As a communications major, I struggle to find definitions for my study that will make people take me as seriously as a doctor or lawyer. Society has downplayed this field of study, as if communication is not the essential foundation for all other majors. In order for a doctor to acknowledge the pain of a patient, communication needs to take place. In order for pilots to know the direction in which to fly, they have to be clearly directed through communication, and in order for teachers to educate our leaders of tomorrow, they have to unveil the path of knowledge through communication. My job as a communications major is to study the way people unlock, think, express, and generate thoughts, words, and actions in response to the things around them.

Our bodies play a major part in the way we communicate, and because people have yet to figure that out, we have divorce rates sky rocketing through the air and suicide messages being overlooked because they didn’t say something. In fact, 90% of our daily communication comes from non-verbal behaviors which are typically derived from the body. In order to continue to learn about the people around us and grasp a better understanding of our relationships, we must understand the body and its importance. As I continue to try and define my major to prove its importance, I usually come across the word ‘understanding.’ The body can give us insight on a person’s past, their passions, interest, culture, fears, and possible future, but only if we learn how to understand the body through its way of communicating. Our bodies are the only thing we have from the day we are born until the day we die and are an embodiment of everything that we are: good and bad. For example, many people use tattoos and other forms of body art to tell something about themselves, a journey in their life, or even express their culture. A person may have the birth or death date of a loved one somewhere on their body that they put there as a story, or they might have a symbol that communicates something about them to others. Within my culture, men, when they are born, use to get slashed with carves in their face to use as evidence of strength and empowerment within the culture. When I first came to college I wanted to show how rebellious I was in this new journey in my life, so I made an appointment the day after I arrived to get four piercings, and to this day they tell the story of my rebellion and display a little more spice in my appearance. The ways we express ourselves through our bodies, from an army sergeant getting his leg amputated to me wearing a hat to hide my bad hair day, are all forms of body communication that we can tend to overlook because we have been taught to not pay attention to the little things.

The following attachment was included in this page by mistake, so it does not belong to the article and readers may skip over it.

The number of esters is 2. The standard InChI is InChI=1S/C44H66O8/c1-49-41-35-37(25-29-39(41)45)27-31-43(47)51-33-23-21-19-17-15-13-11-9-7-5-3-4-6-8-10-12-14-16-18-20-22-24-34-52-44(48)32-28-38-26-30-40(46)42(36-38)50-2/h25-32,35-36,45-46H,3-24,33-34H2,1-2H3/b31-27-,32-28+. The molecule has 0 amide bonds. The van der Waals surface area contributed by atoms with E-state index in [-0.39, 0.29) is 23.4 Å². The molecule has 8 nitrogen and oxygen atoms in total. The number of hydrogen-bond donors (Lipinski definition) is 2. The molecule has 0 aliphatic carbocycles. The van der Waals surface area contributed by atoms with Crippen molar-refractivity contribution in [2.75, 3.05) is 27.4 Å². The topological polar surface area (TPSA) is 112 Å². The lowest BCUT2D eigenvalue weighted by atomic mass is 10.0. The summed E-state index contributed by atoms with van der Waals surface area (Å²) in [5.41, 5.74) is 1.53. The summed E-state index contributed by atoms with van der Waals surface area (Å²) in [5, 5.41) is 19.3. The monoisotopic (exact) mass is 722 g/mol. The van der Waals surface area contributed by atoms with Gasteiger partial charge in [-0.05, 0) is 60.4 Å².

Suicide and divorce are another set of great examples where body language communication foresees their comings. Though people can appear incredibly happy on their faces, their bodies are capable of revealing completely different emotions. As a communications major I’ve taken many classes that focuses on body language and the emotions they express. For example, an unhappy spouse may laugh and smile all day long around their partner but not once will they make eye contact or engage in touch. A potential suicide victim may start slumping over, having slower body movements, or dragging their feet. Not to say that if we are to catch these body language displays that these actions wouldn’t occur, but at least we would be more alert so that we could possibly help stop them from happening.

In my opinion, the study of communication is one of the most important fields needed in our society today, not only to verbally output our emotions and thoughts but to learn the other ways we as humans communicate, including body language. As our society grows and we expand our communication platforms (such as social media), it becomes even more vital for us to learn and understand each other through ways we have not always been taught to. Becoming more acquainted with understanding communication mediums, such as the body, we discover depth within the ones surrounding us and open up a third ear to what we couldn’t hear before.

Check Out: 

https://mensdivorce.com/body-language/

https://www.theodysseyonline.com/13-ways-to-tell-if-someone-is-suicidal

https://www.skillsyouneed.com/ips/body-language.html

https://www.helpguide.org/articles/relationships-communication/nonverbal-communication.htm


Jessica Ahenkorah is a senior at Old Dominion University, striving in her last semester to receive a degree in Mass Communications. Creativity is Jessica’s best attribute and will most likely be where her future career derives from. Her hobbies include reading, motivating others, video editing, and brand building. Her goal is to one day take her acquired skills through the doors of Nickelodeon Animation Studios where she would like to eventually land an executive position.